Joel Stein's Own Private Jesse Jackson
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Joel Stein is in trouble with Indians (Asian) for his Time column "My Own Private India" about how he regrets the demographic changes in his Edison, New Jersey hometown since he grew up:
TIME responds: We sincerely regret that any of our readers were upset by this humor column of Joel Stein's. It was in no way intended to cause offense.

Joel Stein responds: I truly feel stomach-sick that I hurt so many people. I was trying to explain how, as someone who believes that immigration has enriched American life and my hometown in particular, I was shocked that I could feel a tiny bit uncomfortable with my changing town when I went to visit it. If we could understand that reaction, we'd be better equipped to debate people on the other side of the immigration issue.

The amusing thing is that Stein already wrote a 2006 column for the LA Times apologizing in advance to Jesse Jackson:
Sorry in advance, Jesse Jackson The reverend turns down a preemptive 'I'm sorry' and denies that he's the arbiter of apologies Joel Stein December 5, 2006
EVENTUALLY, I'M going to write something horribly offensive. And when I do, it might be several tense hours before I can get Jesse Jackson on the phone in order to apologize to him. So I figured I'd call him now and pre-apologize.

In addition to Michael Richards telling Jackson that he was sorry for his racist tirade at the Laugh Factory, Jackson has accepted apologies from Mexican President Vicente Fox (for saying Mexican immigrants will do jobs that "not even blacks want to do"), the producers of "Barbershop" (for a Rosa Parks joke in the film) and himself (for calling New York "Hymietown").

Needless to say, the new Seinfeld DVD is selling swiftly, Fox served his full term, "Barbershop" had a sequel and New York is still chock full of Jews. A Jackson pardon never fails.

So after putting in a request that I thought Jackson's staff wouldn't take seriously, I was startled when my phone rang two hours later and the reverend was on the other end. I would be absolved, I thought, in two or three minutes.

I was very wrong. When I explained my request, it became clear that this hypothetical offensive thing I might do someday was instead happening right now.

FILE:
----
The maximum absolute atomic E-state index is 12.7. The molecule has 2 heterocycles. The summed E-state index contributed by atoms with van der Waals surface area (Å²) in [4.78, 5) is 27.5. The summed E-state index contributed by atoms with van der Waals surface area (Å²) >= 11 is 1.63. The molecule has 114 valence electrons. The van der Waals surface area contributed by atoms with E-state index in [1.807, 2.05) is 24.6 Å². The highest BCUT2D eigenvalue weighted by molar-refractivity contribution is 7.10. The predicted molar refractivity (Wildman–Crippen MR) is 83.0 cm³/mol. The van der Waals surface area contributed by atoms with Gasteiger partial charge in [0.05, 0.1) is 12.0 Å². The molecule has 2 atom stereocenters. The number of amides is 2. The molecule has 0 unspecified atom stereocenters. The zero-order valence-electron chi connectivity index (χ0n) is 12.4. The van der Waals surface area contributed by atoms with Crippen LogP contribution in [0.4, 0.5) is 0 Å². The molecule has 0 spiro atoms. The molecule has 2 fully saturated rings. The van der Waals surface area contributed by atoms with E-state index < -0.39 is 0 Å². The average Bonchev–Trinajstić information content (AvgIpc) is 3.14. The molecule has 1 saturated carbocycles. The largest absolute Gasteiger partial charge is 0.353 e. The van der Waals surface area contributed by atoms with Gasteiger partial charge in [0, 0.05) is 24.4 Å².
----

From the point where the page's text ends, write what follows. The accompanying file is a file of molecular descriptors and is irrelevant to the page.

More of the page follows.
"Why should you be offensive?" Jackson asked, annoyed. "I don't know why you would do that."

Luckily, as I was stammering a response, Jackson smoothly segued into reciting his own agenda. I was not surprised to hear him tell me about America's lack of concern about Katrina victims, the media ignoring Trent Lott's return to party leadership and the dearth of black actors on television ("all day, all night, all white"). I was, however, surprised that it took him nearly four minutes before he mentioned that he worked with Martin Luther King Jr.

A smarter man would have thanked Jackson for his time and gotten off the phone. But as I predicted in the very premise of this project, I am not a smarter man. I asked again if he could slip me an indulgence.

"I don't know why you would insist on continuing to bring this up," he said. Oddly, I was thinking the exact same thing.

I explained that I was interested in finding out how a single person can play judge for damage done to an entire group, and why society needs a figurehead to represent its pain. Then I hoped and prayed that sounded smart.

Jackson said that when Richards called him, "I made it clear that I am not the arbiter of apologies." In fact, he said, "I'm more likely to be called upon to get someone out of a foreign jail than to accept an apology." Between the foreign arrests and the apologies for racist slurs, being a civil rights leader seems a lot like being a parent to rich children.

Then Jackson pointed out that listening to confessions is pretty common for someone in his line of work. "When people are distressed, when people are injured, when people need their cases argued, they tend to call a minister," he explained. "People tend to call someone to give them a listening ear. That's all. At the end of the day, it's about providing a service: to alleviate misery."